It’s all about connections.
That’s what Surrey councillors Jack Hundial and Brenda Locke say about their new slate, called Surrey Connect.
While the pair, who both ran with Mayor Doug McCallum’s Safe Surrey Coalition before parting ways in 2019, established an online presence for Surrey Connect (surreyconnect.org) about two months ago, Hundial said he figured it was time to go public with it, “especially after this budget vote.”
For her part, Locke said council’s two contentious budget votes “were the tipping points for us.”
“If there was one message that we had when we started in 2018, it was that we really wanted to give residents their voice back at city hall,” she said.
“We wanted to let people feel that they were a part of this great, big city and this great, big build that we’re going to be doing, and that hasn’t happened.”
Moving forward, Hundial said, the new slate hopes to give Surrey residents “hope that there’s an opportunity for a better future.”
“Certainly with all the division that we’ve seen in council this last year… is that Surrey should not be a divided community,” he said.
“It needs to be very united and very connected community and that’s what we’re hoping to do, is to create that opportunity for a vision for a better future for also a community that is connected together from the different town centres, but also connected on different issues as well.”
He said part of that will be going out and “connecting” with the different town centres, doing their own public consultation and meeting residents “over the next 1,030 days until the next election.”
For now, Surrey Connect just consists of Locke and Hundial. Asked if they’ve spoken to anyone else on council about the new slate, Locke said they’ve “absolutely” sat down and talked with councillors Steven Pettigrew and Linda Annis, the lone Surrey First member.
As of Monday (Jan. 6), Pettigrew, who couldn’t be reached for comment, wouldn’t be joining Surrey Connect.
“Because we’re all independents, we all have our own people that we work with, so I think everybody wants to kind of talk to their own supporters,” said Locke, adding that they do all come together from time to time on votes.
But, Hundial said, the “door is open” for Pettigrew or others to join.
Asked if McCallum and his Safe Surrey Coalition councillors are aware of the new slate, Hundial said he and Locke haven’t mentioned it to them.
“I don’t think it’ll be a shock to them,” he said. “If you look at our voting patterns, you can sort of see some natural alignments that go on in council, and not even just around the policing issue.”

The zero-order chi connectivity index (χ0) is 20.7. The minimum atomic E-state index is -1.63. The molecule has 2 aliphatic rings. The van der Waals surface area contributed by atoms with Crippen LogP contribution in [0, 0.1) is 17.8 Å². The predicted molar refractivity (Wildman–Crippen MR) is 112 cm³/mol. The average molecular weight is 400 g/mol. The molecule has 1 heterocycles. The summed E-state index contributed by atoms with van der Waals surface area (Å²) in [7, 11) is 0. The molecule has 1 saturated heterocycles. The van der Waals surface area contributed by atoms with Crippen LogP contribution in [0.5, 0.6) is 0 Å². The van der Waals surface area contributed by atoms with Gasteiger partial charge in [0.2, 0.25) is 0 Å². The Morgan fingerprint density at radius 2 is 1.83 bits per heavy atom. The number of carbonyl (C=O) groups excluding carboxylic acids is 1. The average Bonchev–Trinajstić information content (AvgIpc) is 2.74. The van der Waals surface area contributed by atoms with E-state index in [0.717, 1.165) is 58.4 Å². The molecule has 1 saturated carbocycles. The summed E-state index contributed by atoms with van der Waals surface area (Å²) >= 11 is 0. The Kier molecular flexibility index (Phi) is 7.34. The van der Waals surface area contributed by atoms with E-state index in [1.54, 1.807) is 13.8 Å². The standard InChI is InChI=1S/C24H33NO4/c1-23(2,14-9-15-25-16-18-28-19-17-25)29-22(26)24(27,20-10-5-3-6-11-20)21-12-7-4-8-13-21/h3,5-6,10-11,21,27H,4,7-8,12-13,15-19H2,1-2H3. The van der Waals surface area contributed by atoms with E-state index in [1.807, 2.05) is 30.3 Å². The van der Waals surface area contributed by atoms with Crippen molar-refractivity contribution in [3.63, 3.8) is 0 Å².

However, Locke said she wasn’t sure how the SSC members would react, since her leaving the coalition wasn’t taken lightly.
“I don’t know. You never know… He (McCallum) knows we’re not coming back to the Safe Surrey Coalition, nor would they invite us back.”
Both Hundial and Locke said the two of them joined together before the Oct. 20, 2018 election, and well before they both joined Safe Surrey Coalition.
The two were also part of the unanimous vote at the Nov. 5, 2018 inaugural council meeting that saw council vote to pull out of the RCMP contract.
“At the time, the mayor pursued us vigorously to come join his team,” said Hundial, adding that they had the “name recognition” with Locke and his 25-plus years of service as a police officer.
“When we joined with Doug (McCallum), it was the idea that it’d be a true coalition and it seems like during that time, over that tenure, it wasn’t us that left, it was the coalition that sort of left us.”
In May, Pettigrew was the first SSC councillor to split from McCallum’s coalition. Locke followed suit in June, and Hundial split in July.
Locke criticized the mayor’s “my-way-or-the-highway” approach.
“I understand the mayor was obviously disappointed and he expected us to be in line with everything he did and said, and we just couldn’t do it,” she said.
“It wasn’t what I thought I was there to do. It didn’t give me the ability to exercise my own fiduciary duty as a councillor.”
Since then, the councillors that have split from SSC and Annis have become more vocal about the decisions on council.